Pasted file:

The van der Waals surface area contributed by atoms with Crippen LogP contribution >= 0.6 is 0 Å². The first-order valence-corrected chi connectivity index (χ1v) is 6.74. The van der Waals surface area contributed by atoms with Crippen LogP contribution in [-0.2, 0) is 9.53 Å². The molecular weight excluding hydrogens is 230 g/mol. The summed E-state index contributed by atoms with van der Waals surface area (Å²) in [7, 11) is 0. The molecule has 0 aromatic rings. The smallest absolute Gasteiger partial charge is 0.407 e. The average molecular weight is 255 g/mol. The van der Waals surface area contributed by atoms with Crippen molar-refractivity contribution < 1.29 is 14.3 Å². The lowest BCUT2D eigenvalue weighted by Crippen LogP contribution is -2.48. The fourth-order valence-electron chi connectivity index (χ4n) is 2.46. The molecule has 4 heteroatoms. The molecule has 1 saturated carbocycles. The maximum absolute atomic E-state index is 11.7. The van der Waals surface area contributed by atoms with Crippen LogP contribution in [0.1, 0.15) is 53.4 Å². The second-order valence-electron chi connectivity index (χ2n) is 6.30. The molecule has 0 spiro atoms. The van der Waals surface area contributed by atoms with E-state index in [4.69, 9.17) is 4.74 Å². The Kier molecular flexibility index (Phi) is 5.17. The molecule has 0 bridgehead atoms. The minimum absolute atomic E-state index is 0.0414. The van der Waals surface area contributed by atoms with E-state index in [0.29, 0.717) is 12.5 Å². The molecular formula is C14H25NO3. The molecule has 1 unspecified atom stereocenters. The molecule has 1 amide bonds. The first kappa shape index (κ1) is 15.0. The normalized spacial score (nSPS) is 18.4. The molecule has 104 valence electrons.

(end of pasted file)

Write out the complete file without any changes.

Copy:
The van der Waals surface area contributed by atoms with Crippen LogP contribution >= 0.6 is 0 Å². The first-order valence-corrected chi connectivity index (χ1v) is 6.74. The van der Waals surface area contributed by atoms with Crippen LogP contribution in [-0.2, 0) is 9.53 Å². The molecular weight excluding hydrogens is 230 g/mol. The summed E-state index contributed by atoms with van der Waals surface area (Å²) in [7, 11) is 0. The molecule has 0 aromatic rings. The smallest absolute Gasteiger partial charge is 0.407 e. The average molecular weight is 255 g/mol. The van der Waals surface area contributed by atoms with Crippen molar-refractivity contribution < 1.29 is 14.3 Å². The lowest BCUT2D eigenvalue weighted by Crippen LogP contribution is -2.48. The fourth-order valence-electron chi connectivity index (χ4n) is 2.46. The molecule has 4 heteroatoms. The molecule has 1 saturated carbocycles. The maximum absolute atomic E-state index is 11.7. The van der Waals surface area contributed by atoms with Crippen LogP contribution in [0.1, 0.15) is 53.4 Å². The second-order valence-electron chi connectivity index (χ2n) is 6.30. The molecule has 0 spiro atoms. The van der Waals surface area contributed by atoms with E-state index in [4.69, 9.17) is 4.74 Å². The Kier molecular flexibility index (Phi) is 5.17. The molecule has 0 bridgehead atoms. The minimum absolute atomic E-state index is 0.0414. The van der Waals surface area contributed by atoms with E-state index in [0.29, 0.717) is 12.5 Å². The molecular formula is C14H25NO3. The molecule has 1 unspecified atom stereocenters. The molecule has 1 amide bonds. The first kappa shape index (κ1) is 15.0. The normalized spacial score (nSPS) is 18.4. The molecule has 104 valence electrons.